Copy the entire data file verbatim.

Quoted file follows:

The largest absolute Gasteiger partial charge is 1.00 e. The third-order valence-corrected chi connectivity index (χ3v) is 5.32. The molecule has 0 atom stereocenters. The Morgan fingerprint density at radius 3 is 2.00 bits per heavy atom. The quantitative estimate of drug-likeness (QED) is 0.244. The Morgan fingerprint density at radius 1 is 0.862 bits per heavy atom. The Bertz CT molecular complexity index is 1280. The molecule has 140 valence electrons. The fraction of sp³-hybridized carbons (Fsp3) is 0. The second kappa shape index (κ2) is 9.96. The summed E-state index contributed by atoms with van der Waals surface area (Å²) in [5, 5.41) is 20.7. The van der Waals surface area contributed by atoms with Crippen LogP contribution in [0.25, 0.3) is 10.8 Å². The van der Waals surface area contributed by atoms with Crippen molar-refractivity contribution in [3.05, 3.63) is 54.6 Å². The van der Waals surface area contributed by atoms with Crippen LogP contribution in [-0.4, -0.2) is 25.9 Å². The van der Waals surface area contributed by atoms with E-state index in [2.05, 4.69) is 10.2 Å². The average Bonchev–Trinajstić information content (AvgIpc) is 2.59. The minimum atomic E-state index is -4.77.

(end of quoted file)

The largest absolute Gasteiger partial charge is 1.00 e. The third-order valence-corrected chi connectivity index (χ3v) is 5.32. The molecule has 0 atom stereocenters. The Morgan fingerprint density at radius 3 is 2.00 bits per heavy atom. The quantitative estimate of drug-likeness (QED) is 0.244. The Morgan fingerprint density at radius 1 is 0.862 bits per heavy atom. The Bertz CT molecular complexity index is 1280. The molecule has 140 valence electrons. The fraction of sp³-hybridized carbons (Fsp3) is 0. The second kappa shape index (κ2) is 9.96. The summed E-state index contributed by atoms with van der Waals surface area (Å²) in [5, 5.41) is 20.7. The van der Waals surface area contributed by atoms with Crippen LogP contribution in [0.25, 0.3) is 10.8 Å². The van der Waals surface area contributed by atoms with Crippen molar-refractivity contribution in [3.05, 3.63) is 54.6 Å². The van der Waals surface area contributed by atoms with Crippen LogP contribution in [-0.4, -0.2) is 25.9 Å². The van der Waals surface area contributed by atoms with E-state index in [2.05, 4.69) is 10.2 Å². The average Bonchev–Trinajstić information content (AvgIpc) is 2.59. The minimum atomic E-state index is -4.77.